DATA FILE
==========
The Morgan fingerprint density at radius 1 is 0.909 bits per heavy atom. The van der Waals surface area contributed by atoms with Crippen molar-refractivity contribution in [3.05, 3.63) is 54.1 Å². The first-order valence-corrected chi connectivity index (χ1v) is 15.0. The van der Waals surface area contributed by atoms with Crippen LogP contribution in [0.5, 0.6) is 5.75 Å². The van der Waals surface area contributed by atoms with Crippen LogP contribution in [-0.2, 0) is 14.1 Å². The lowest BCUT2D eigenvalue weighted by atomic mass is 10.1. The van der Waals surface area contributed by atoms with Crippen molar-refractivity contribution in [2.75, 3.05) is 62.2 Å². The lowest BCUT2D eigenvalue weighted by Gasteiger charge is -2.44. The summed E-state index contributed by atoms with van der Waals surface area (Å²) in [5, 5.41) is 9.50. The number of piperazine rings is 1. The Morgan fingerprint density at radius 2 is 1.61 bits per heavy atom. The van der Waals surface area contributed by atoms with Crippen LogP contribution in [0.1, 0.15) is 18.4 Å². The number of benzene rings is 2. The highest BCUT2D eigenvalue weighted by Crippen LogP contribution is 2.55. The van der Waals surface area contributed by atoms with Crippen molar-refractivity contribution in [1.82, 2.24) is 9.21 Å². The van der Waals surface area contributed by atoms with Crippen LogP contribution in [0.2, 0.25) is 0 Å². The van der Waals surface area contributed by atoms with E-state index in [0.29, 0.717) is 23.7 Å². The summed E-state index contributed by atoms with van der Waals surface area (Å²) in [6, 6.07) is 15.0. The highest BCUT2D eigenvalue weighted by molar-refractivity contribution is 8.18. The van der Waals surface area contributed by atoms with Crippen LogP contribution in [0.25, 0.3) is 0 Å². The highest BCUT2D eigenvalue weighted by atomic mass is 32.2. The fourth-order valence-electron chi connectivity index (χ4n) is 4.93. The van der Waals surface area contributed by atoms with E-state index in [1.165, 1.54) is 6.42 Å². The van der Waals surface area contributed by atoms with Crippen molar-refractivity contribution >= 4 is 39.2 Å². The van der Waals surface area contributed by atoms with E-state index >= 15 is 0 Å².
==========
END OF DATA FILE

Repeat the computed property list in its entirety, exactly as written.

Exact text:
The Morgan fingerprint density at radius 1 is 0.909 bits per heavy atom. The van der Waals surface area contributed by atoms with Crippen molar-refractivity contribution in [3.05, 3.63) is 54.1 Å². The first-order valence-corrected chi connectivity index (χ1v) is 15.0. The van der Waals surface area contributed by atoms with Crippen LogP contribution in [0.5, 0.6) is 5.75 Å². The van der Waals surface area contributed by atoms with Crippen LogP contribution in [-0.2, 0) is 14.1 Å². The lowest BCUT2D eigenvalue weighted by atomic mass is 10.1. The van der Waals surface area contributed by atoms with Crippen molar-refractivity contribution in [2.75, 3.05) is 62.2 Å². The lowest BCUT2D eigenvalue weighted by Gasteiger charge is -2.44. The summed E-state index contributed by atoms with van der Waals surface area (Å²) in [5, 5.41) is 9.50. The number of piperazine rings is 1. The Morgan fingerprint density at radius 2 is 1.61 bits per heavy atom. The van der Waals surface area contributed by atoms with Crippen LogP contribution in [0.1, 0.15) is 18.4 Å². The number of benzene rings is 2. The highest BCUT2D eigenvalue weighted by Crippen LogP contribution is 2.55. The van der Waals surface area contributed by atoms with Crippen molar-refractivity contribution in [1.82, 2.24) is 9.21 Å². The van der Waals surface area contributed by atoms with Crippen LogP contribution in [0.2, 0.25) is 0 Å². The van der Waals surface area contributed by atoms with E-state index in [0.29, 0.717) is 23.7 Å². The summed E-state index contributed by atoms with van der Waals surface area (Å²) in [6, 6.07) is 15.0. The highest BCUT2D eigenvalue weighted by molar-refractivity contribution is 8.18. The van der Waals surface area contributed by atoms with Crippen LogP contribution in [0.25, 0.3) is 0 Å². The highest BCUT2D eigenvalue weighted by atomic mass is 32.2. The fourth-order valence-electron chi connectivity index (χ4n) is 4.93. The van der Waals surface area contributed by atoms with E-state index in [1.165, 1.54) is 6.42 Å². The van der Waals surface area contributed by atoms with Crippen molar-refractivity contribution >= 4 is 39.2 Å². The van der Waals surface area contributed by atoms with E-state index >= 15 is 0 Å².